Zlatan Ibrahimovic’s bicycle-kick goal against England yesterday—his fourth goal of the night—was extra special. Extra-special enough to win the No. 1 spot in ESPN’s Top 10 Plays yesterday. Chances are you’ve seen it already, but it’s definitely worth multiple looks. And if you haven’t, well, enjoy:
Afterward, Ibrahimovic said it wasn’t the best goal he’s ever scored.
Of course he did.
Then again, he may have a point. Check out this one:
You know what? Except for the fact that it came at the end of a 5-1 rout in the Dutch league, and not an international friendly against England, that one actually might’ve been even better. He beat eight players before tucking that away.
Tip of the hat to Our Man at the Valley, who unearthed the following clip of future England captain Scott Parker, aka “the only England international to appear at World Cup ’94,” as OMATV put it:
Parker wore the captain’s armband for the first time yesterday, in England’s exciting 3-2 loss to the Netherlands. OMATV remembers seeing him suit up, and star, for Charlton at the Valley not long after the above footage was shot.
This might be the coolest thing going this week, after Tim Howard’s 100-yard goal: To commemorate the London 2012 Olympic and Paralympic Games, the Royal Mint is producing 29 new coins, among them the new 50p piece, above, that ingeniously explains the offside rule.
Neil Wolfson, the production journalist who designed the new coins, says his inspiration for the project came from everyday life. “I am a football fan,” he told the Daily Mail. “I’ve followed the Premier League since its inception, and if I had 50p for every time someone asked me what the offside rule was then I would be a very rich man.”
This is a genius idea, and we can think of a few soccer moms and dads who should have them in their pockets at all times, for easy consultation at their kids’ games.
Next time they’ll pick a goal to defend. That, or change their opening gambit. The only way this one could have ended worse is if someone had been killed:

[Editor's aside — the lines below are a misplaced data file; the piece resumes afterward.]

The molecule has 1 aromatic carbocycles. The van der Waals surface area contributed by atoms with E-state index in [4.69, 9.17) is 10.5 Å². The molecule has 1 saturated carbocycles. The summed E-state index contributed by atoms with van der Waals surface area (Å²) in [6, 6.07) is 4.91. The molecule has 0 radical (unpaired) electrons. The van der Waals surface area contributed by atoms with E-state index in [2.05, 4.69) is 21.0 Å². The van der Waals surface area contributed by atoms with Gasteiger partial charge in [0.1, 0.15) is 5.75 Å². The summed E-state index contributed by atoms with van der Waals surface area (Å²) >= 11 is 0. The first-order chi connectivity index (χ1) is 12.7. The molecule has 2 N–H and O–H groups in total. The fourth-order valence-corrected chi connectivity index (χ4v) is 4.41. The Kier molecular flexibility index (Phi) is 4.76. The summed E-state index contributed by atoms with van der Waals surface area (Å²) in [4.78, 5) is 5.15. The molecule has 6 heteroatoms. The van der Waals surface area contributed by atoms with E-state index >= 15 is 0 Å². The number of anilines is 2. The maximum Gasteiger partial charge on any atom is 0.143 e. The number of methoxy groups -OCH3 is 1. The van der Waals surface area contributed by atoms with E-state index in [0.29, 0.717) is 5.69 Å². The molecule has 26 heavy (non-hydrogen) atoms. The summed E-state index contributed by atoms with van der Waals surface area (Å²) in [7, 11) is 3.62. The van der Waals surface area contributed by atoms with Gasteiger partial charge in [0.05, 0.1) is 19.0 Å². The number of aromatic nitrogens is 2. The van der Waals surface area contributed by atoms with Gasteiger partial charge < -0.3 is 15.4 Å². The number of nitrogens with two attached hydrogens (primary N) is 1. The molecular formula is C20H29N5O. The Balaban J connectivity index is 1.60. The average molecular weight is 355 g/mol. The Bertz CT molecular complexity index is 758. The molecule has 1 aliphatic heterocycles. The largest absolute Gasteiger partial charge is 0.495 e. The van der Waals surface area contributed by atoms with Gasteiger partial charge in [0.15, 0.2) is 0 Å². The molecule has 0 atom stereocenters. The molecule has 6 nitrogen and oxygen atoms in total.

That came from a Conference South game in England between Ebbsfleet United and Farnborough, which are not made-up names, as far as we know.
Rivaling yesterday’s comedy of misses from the Greek second division is this howler from a League One match in England between Hartlepool and Huddersfield.
Hartlepool’s Icelandic striker Armann Bjornsson succeeds in missing the target from, oh, about two feet after being set up perfectly by teammate Anthony Sweeney:
Former England and Manchester United defensive midfielder Nobby Stiles, who has, for our money, the greatest name ever, has fallen on hard times and is looking to auction off his 1966 World Cup winners medal, along with other memorabilia from his career.
The 68-year-old recently suffered a stroke, and is hoping to leave the proceeds from the sales—estimated at $470,000—to his family.
This is a sad turn of events, to be sure—Stiles wept as he made the announcement—but it doesn’t have to be that way: Wayne Rooney (or John Terry or Ashley Cole) could take these lemons and turn them into lemonade by stepping up and donating $500,000 to the English soccer icon.
That’s a drop in the bottomless bucket that is Rooney’s bank account, and it would be a boon to all involved: The priceless mementoes (also including the shirt Stiles swapped with Alan Ball after the ’66 final) would remain in Stiles’s family, where they belong, his heirs would be taken care of, and Rooney would gain some much needed positive press.
It’s a win-win.
Someone get us Rooney’s PR firm; they’re asleep at the switch.